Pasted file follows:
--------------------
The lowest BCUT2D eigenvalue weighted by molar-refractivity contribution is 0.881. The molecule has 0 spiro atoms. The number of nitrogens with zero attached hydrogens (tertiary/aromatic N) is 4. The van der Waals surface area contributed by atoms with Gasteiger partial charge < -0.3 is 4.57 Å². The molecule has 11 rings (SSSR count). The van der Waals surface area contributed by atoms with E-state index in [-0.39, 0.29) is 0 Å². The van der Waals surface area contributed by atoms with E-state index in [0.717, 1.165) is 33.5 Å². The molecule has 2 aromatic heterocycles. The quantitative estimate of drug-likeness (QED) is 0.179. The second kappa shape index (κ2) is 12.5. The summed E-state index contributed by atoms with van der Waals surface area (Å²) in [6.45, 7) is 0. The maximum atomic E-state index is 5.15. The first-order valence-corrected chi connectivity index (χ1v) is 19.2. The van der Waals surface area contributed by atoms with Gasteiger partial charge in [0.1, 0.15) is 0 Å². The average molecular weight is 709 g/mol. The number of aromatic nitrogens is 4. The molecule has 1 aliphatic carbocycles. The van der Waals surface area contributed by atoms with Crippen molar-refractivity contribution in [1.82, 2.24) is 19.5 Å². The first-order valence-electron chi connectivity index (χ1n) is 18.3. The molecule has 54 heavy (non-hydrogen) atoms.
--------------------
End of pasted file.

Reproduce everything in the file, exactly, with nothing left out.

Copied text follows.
The lowest BCUT2D eigenvalue weighted by molar-refractivity contribution is 0.881. The molecule has 0 spiro atoms. The number of nitrogens with zero attached hydrogens (tertiary/aromatic N) is 4. The van der Waals surface area contributed by atoms with Gasteiger partial charge < -0.3 is 4.57 Å². The molecule has 11 rings (SSSR count). The van der Waals surface area contributed by atoms with E-state index in [-0.39, 0.29) is 0 Å². The van der Waals surface area contributed by atoms with E-state index in [0.717, 1.165) is 33.5 Å². The molecule has 2 aromatic heterocycles. The quantitative estimate of drug-likeness (QED) is 0.179. The second kappa shape index (κ2) is 12.5. The summed E-state index contributed by atoms with van der Waals surface area (Å²) in [6.45, 7) is 0. The maximum atomic E-state index is 5.15. The first-order valence-corrected chi connectivity index (χ1v) is 19.2. The van der Waals surface area contributed by atoms with Gasteiger partial charge in [0.1, 0.15) is 0 Å². The average molecular weight is 709 g/mol. The number of aromatic nitrogens is 4. The molecule has 1 aliphatic carbocycles. The van der Waals surface area contributed by atoms with Crippen molar-refractivity contribution in [1.82, 2.24) is 19.5 Å². The first-order valence-electron chi connectivity index (χ1n) is 18.3. The molecule has 54 heavy (non-hydrogen) atoms.